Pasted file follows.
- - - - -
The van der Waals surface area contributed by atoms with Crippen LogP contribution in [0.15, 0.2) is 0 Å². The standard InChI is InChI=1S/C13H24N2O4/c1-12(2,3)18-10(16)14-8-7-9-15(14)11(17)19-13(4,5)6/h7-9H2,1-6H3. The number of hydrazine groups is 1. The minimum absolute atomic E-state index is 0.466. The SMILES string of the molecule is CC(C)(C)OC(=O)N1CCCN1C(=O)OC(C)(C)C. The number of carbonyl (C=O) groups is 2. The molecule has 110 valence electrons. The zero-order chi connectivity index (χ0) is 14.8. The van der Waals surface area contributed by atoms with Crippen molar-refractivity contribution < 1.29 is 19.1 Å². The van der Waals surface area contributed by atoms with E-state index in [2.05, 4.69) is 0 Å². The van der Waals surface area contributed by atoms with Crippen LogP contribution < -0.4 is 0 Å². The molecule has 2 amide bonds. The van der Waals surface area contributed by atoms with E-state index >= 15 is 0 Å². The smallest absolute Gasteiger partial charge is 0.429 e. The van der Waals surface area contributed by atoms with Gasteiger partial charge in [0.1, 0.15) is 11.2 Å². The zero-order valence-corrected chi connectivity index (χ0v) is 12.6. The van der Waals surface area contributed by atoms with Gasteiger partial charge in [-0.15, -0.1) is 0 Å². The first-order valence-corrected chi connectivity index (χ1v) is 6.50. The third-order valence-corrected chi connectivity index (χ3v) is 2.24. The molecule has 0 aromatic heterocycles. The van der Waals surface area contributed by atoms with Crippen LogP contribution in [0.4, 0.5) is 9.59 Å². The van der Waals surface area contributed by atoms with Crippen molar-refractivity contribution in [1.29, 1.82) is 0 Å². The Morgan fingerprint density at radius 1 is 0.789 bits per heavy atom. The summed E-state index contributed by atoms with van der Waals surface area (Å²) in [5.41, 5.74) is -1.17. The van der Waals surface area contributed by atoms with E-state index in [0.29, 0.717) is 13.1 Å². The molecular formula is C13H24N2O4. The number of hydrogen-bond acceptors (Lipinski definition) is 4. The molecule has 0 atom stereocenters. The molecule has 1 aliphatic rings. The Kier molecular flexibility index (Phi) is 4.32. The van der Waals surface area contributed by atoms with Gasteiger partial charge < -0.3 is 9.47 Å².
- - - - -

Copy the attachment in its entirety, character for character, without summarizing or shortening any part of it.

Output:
The van der Waals surface area contributed by atoms with Crippen LogP contribution in [0.15, 0.2) is 0 Å². The standard InChI is InChI=1S/C13H24N2O4/c1-12(2,3)18-10(16)14-8-7-9-15(14)11(17)19-13(4,5)6/h7-9H2,1-6H3. The number of hydrazine groups is 1. The minimum absolute atomic E-state index is 0.466. The SMILES string of the molecule is CC(C)(C)OC(=O)N1CCCN1C(=O)OC(C)(C)C. The number of carbonyl (C=O) groups is 2. The molecule has 110 valence electrons. The zero-order chi connectivity index (χ0) is 14.8. The van der Waals surface area contributed by atoms with Crippen molar-refractivity contribution < 1.29 is 19.1 Å². The van der Waals surface area contributed by atoms with E-state index in [2.05, 4.69) is 0 Å². The van der Waals surface area contributed by atoms with Crippen LogP contribution < -0.4 is 0 Å². The molecule has 2 amide bonds. The van der Waals surface area contributed by atoms with E-state index >= 15 is 0 Å². The smallest absolute Gasteiger partial charge is 0.429 e. The van der Waals surface area contributed by atoms with Gasteiger partial charge in [0.1, 0.15) is 11.2 Å². The zero-order valence-corrected chi connectivity index (χ0v) is 12.6. The van der Waals surface area contributed by atoms with Gasteiger partial charge in [-0.15, -0.1) is 0 Å². The first-order valence-corrected chi connectivity index (χ1v) is 6.50. The third-order valence-corrected chi connectivity index (χ3v) is 2.24. The molecule has 0 aromatic heterocycles. The van der Waals surface area contributed by atoms with Crippen LogP contribution in [0.4, 0.5) is 9.59 Å². The van der Waals surface area contributed by atoms with Crippen molar-refractivity contribution in [1.29, 1.82) is 0 Å². The Morgan fingerprint density at radius 1 is 0.789 bits per heavy atom. The summed E-state index contributed by atoms with van der Waals surface area (Å²) in [5.41, 5.74) is -1.17. The van der Waals surface area contributed by atoms with E-state index in [0.29, 0.717) is 13.1 Å². The molecular formula is C13H24N2O4. The number of hydrogen-bond acceptors (Lipinski definition) is 4. The molecule has 0 atom stereocenters. The molecule has 1 aliphatic rings. The Kier molecular flexibility index (Phi) is 4.32. The van der Waals surface area contributed by atoms with Gasteiger partial charge < -0.3 is 9.47 Å².